The Goleta Valley Chamber of Commerce study of Goleta’s revenue-neutrality agreement with Santa Barbara County has concluded that the agreement, as it now stands, is the most unfair of any other recent agreements. The results will be presented at the Goleta Economic Forecast at 8 a.m. Friday at the Fairview Theatre, 225 N. Fairview Ave.

“Revenue neutrality is the major issue impacting Goleta today and into the future, specifically the ability of the city to provide services as needed by local residents,” said Kristen Amyx, president/CEO of the Goleta Valley chamber. “We commissioned this analysis to determine the long-term effects of the agreement as negotiated by the former City Council, and to provide context for the ramifications of the fiscal realities it imposes as we ask the county to agree to a fair agreement.”

The Goleta Valley chamber has commissioned studies annually for the past three years, including research on the economics of viable agriculture and local preference housing policies.

Highlights of the RNA study include:

» The revenue-neutrality agreement leaves Goleta paying more to the county than any other recently incorporated city in California.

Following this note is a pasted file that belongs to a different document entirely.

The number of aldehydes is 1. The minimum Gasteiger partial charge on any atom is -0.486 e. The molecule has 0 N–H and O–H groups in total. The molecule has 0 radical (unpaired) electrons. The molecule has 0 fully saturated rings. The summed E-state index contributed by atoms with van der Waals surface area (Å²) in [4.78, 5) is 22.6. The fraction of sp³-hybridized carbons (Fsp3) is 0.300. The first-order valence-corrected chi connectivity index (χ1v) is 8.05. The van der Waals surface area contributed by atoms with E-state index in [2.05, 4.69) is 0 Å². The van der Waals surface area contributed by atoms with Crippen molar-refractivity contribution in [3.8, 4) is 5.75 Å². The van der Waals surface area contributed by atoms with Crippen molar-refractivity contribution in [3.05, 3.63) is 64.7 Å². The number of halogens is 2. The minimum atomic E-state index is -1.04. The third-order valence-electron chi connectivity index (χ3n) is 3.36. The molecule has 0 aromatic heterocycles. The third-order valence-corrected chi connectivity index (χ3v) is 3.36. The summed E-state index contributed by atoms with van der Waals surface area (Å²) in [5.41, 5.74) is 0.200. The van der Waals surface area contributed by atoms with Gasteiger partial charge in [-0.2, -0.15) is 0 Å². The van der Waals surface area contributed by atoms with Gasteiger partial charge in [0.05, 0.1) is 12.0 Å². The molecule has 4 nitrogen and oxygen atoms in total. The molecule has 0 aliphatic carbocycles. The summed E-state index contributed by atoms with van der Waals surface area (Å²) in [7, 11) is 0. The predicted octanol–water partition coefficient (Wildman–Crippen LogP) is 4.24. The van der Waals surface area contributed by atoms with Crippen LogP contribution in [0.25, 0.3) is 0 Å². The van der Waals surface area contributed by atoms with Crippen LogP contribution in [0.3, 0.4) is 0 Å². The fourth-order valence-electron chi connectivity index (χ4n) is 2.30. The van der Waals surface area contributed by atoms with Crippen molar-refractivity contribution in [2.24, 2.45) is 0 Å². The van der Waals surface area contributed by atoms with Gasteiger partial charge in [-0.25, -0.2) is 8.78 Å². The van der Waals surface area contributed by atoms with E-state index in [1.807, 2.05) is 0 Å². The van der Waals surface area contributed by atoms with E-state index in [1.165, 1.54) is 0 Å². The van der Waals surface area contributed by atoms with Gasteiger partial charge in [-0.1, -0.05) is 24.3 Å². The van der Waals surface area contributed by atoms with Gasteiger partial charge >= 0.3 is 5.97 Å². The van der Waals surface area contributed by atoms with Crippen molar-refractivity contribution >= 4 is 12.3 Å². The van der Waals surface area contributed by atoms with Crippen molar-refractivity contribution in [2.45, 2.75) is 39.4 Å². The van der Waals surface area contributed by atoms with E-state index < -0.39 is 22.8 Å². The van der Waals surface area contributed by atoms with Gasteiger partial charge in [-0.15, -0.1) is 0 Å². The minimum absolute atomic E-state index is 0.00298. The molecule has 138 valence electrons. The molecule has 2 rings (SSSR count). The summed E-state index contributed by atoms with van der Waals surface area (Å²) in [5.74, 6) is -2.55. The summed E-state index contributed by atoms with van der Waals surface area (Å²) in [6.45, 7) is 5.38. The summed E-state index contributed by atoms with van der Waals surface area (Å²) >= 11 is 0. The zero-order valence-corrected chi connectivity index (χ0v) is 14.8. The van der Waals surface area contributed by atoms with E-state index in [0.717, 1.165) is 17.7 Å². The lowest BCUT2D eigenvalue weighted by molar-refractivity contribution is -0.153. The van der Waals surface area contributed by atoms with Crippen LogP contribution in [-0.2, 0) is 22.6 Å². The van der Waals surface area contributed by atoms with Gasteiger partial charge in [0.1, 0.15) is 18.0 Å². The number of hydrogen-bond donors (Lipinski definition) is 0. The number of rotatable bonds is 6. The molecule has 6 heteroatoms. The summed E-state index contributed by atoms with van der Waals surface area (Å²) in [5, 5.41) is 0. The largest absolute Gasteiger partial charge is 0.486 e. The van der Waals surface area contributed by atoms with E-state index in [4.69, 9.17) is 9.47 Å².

» Without the agreement, the county still would receive $7.44 million from city of Goleta tax revenue (property and sales).

» Unlike any other revenue-neutrality agreement, Goleta never stops paying the county. Most agreements end after five to 10 years.

» Proponents of cityhood stated that the RNA payments to the county were for “county services for Goleta.” Yet the fact is the RNA payments are not for any services the county provides to the city of Goleta.

» There is legal precedent to fix the flawed and unfair agreement. Lawsuits settled by other recently established cities have set a legal precedent for lower revenue-neutrality payments and end dates to the arrangements.

Community leaders have responded well to the study, in limited release.

“This confirms what we all feared,” said Pat O’Malley of Goleta Rotary. “According to the study, this is the worst deal in the state, and threatens the future of our city.”

“The chamber’s study is critical to clearing up public misconceptions about this deal,” said Steve Fedde of Cabrillo Business Park. “Those who agreed to this doomed the city.

“Hopefully, this will lead to common understanding and a solution to this problem. Goleta’s business community is eager to see the issue resolved.”

Management consultant Don Gilman, principal at the Gilman Consulting Group, completed the study. Subsequent to the chamber contracting Gilman for the RNA study, he decided to be a candidate for Goleta City Council.

“The analysis is straight forward. We are very pleased with how it elucidates Goleta’s unfair revenue-neutrality arrangement with the county,” said Jim Knight, board chairman of the Goleta Valley chamber. “The chamber has a responsibility to provide precise in-depth analysis of tough economic issues that affect the business community in Goleta.”

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